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Hosts make merry on Duminy runs

“Congratulations on becoming the fastest batsman to reach 2000 runs in ODIs.” The congratulatory message that got displayed on the screen must have forced the boisterous crowd, busy singing and dancing at the St Geroge’s Park, to rub their eyes in disbelief for a moment. Subhash Rajta reports. Scorecard

cricket Updated: Jan 22, 2011 01:56 IST
Subhash Rajta

“Congratulations on becoming the fastest batsman to reach 2000 runs in ODIs.” The congratulatory message that got displayed on the screen must have forced the boisterous crowd, busy singing and dancing at the St Geroge’s Park, to rub their eyes in disbelief for a moment.

The reaction was understandable. After all, wasn’t Hashim Amla, not too long back, considered unsuitable for the shorter version of the game? The critics felt he couldn’t find gaps regularly enough, didn’t have enough strokes to score at a brisk pace, and, most importantly, lacked the intent and intensity required to succeed in the ODIs.

So, how has this man turned his game around and become the fastest to reach 2000 runs ahead of many other more fancied ODI specialists.

“He has worked on his game and found out what works for him,” said Graeme Smith. While nobody could explain the metamorphosis better than the man himself, there were a few clues in the brisk half-century he scored on Friday that make him the top batsman in the ICC ODIs rankings.

The most obvious was his intent to always look for runs and his stroke-play. Once he settled down, he didn’t shy away from playing his booming drives that could be dangerous on a slow wicket as this one, and used pull to good effect when the situation demanded.

Amla’s rhythm wasn’t disrupted even when pacers gave way to spinners. He looked completely in control as he nudged them around with soft hands --- how he clipped Harbhajan Singh a few times to mid-wicket for singles and couples showed his comfort level with varied attacks.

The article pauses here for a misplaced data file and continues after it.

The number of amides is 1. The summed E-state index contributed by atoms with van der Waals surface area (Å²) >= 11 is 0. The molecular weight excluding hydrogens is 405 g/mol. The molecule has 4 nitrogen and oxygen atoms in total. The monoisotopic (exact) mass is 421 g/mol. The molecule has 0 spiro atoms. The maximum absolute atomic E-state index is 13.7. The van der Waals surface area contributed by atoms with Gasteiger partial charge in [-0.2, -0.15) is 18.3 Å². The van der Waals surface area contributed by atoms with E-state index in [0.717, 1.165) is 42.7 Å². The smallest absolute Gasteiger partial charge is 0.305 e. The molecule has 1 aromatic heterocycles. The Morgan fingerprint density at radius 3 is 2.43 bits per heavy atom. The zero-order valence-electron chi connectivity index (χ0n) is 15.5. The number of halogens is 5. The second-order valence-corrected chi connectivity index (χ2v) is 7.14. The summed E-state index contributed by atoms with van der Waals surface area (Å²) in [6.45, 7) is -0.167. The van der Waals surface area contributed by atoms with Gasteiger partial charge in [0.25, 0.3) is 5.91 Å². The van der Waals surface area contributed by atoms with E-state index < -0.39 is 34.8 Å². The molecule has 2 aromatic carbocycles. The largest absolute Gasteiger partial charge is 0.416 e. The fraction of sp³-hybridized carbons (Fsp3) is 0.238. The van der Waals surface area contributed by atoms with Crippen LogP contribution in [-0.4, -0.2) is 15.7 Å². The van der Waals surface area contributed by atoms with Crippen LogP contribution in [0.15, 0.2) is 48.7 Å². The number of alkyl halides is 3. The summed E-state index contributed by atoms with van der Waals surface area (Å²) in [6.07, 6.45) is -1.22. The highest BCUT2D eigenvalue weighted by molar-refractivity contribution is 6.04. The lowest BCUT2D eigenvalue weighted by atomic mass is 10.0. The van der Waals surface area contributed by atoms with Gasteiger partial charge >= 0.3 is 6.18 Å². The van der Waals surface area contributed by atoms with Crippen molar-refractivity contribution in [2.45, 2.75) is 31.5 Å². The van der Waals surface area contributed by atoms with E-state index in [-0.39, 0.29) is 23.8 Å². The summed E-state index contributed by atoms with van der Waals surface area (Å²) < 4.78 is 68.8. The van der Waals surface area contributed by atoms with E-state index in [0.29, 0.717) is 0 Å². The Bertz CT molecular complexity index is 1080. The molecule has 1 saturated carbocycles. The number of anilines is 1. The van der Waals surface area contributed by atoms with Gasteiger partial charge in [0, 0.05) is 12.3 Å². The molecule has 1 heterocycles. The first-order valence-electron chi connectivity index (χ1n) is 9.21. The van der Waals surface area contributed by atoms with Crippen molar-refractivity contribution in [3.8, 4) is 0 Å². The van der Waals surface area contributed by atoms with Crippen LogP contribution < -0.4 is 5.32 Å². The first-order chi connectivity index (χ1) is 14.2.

A moment of indiscretion that saw him run for a non-existent second, however, cut short what looked a very promising knock. That moment of madness triggered a collapse and South Africa were soon reduced from an impressive 111 for 2 to 118 for 5.

The big match syndrome appeared to have hit the Proteas again, before JP Duminy and Johan Botha shared a vital 60-run partnership to stabilise the ship.

While Duminy anchored the innings brilliantly with a fine half-century, the much-maligned South Africa lower order also redeemed itself.

They played around Duminy and, thanks to their effort, the hosts put up a fighting 265 for 7. For India, Yuvraj Singh was the pick of the bowlers, picking up three wickets even as the frontline bowlers Zaheer Khan and Harbhajan Singh finally went for some runs.

Dhoni injury scare
India skipper MS Dhoni, who hurt his knee on Thursday, turned out for the match and kept wickets even though Parthiv Patel, the other wicket-keeper, too played the game.

In the middle of the match, Dhoni took off his pads and Parthiv kept the wickets thereafter. Before Dhoni took off the pads, India physiotherapist Paul Close had also dashed at once to the middle to check on his knee.

Wasn’t the India skipper fully fit? In case he wasn’t, wasn’t he taking a risk with the World Cup not too far away? This match, too, was important, but what if the injury was aggravated?